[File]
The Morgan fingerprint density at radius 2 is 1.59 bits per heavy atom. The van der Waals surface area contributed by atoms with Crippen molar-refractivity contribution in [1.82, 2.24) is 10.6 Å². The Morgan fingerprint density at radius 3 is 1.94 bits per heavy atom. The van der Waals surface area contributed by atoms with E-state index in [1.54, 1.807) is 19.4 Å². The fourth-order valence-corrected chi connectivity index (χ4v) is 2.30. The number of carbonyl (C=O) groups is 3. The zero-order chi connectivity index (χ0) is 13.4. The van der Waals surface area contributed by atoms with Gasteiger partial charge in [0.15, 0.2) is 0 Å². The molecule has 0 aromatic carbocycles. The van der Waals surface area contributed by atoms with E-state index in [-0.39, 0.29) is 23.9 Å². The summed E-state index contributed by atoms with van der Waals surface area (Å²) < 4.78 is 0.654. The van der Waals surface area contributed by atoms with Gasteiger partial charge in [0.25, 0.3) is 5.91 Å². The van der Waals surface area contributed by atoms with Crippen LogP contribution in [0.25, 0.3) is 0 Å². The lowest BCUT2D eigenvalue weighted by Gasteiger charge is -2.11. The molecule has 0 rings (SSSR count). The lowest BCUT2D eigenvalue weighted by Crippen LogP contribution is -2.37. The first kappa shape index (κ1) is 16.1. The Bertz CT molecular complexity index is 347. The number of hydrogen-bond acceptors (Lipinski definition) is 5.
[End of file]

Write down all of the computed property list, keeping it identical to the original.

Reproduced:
The Morgan fingerprint density at radius 2 is 1.59 bits per heavy atom. The van der Waals surface area contributed by atoms with Crippen molar-refractivity contribution in [1.82, 2.24) is 10.6 Å². The Morgan fingerprint density at radius 3 is 1.94 bits per heavy atom. The van der Waals surface area contributed by atoms with E-state index in [1.54, 1.807) is 19.4 Å². The fourth-order valence-corrected chi connectivity index (χ4v) is 2.30. The number of carbonyl (C=O) groups is 3. The zero-order chi connectivity index (χ0) is 13.4. The van der Waals surface area contributed by atoms with Gasteiger partial charge in [0.15, 0.2) is 0 Å². The molecule has 0 aromatic carbocycles. The van der Waals surface area contributed by atoms with E-state index in [-0.39, 0.29) is 23.9 Å². The summed E-state index contributed by atoms with van der Waals surface area (Å²) < 4.78 is 0.654. The van der Waals surface area contributed by atoms with Gasteiger partial charge in [0.25, 0.3) is 5.91 Å². The van der Waals surface area contributed by atoms with Crippen LogP contribution in [0.25, 0.3) is 0 Å². The lowest BCUT2D eigenvalue weighted by Gasteiger charge is -2.11. The molecule has 0 rings (SSSR count). The lowest BCUT2D eigenvalue weighted by Crippen LogP contribution is -2.37. The first kappa shape index (κ1) is 16.1. The Bertz CT molecular complexity index is 347. The number of hydrogen-bond acceptors (Lipinski definition) is 5.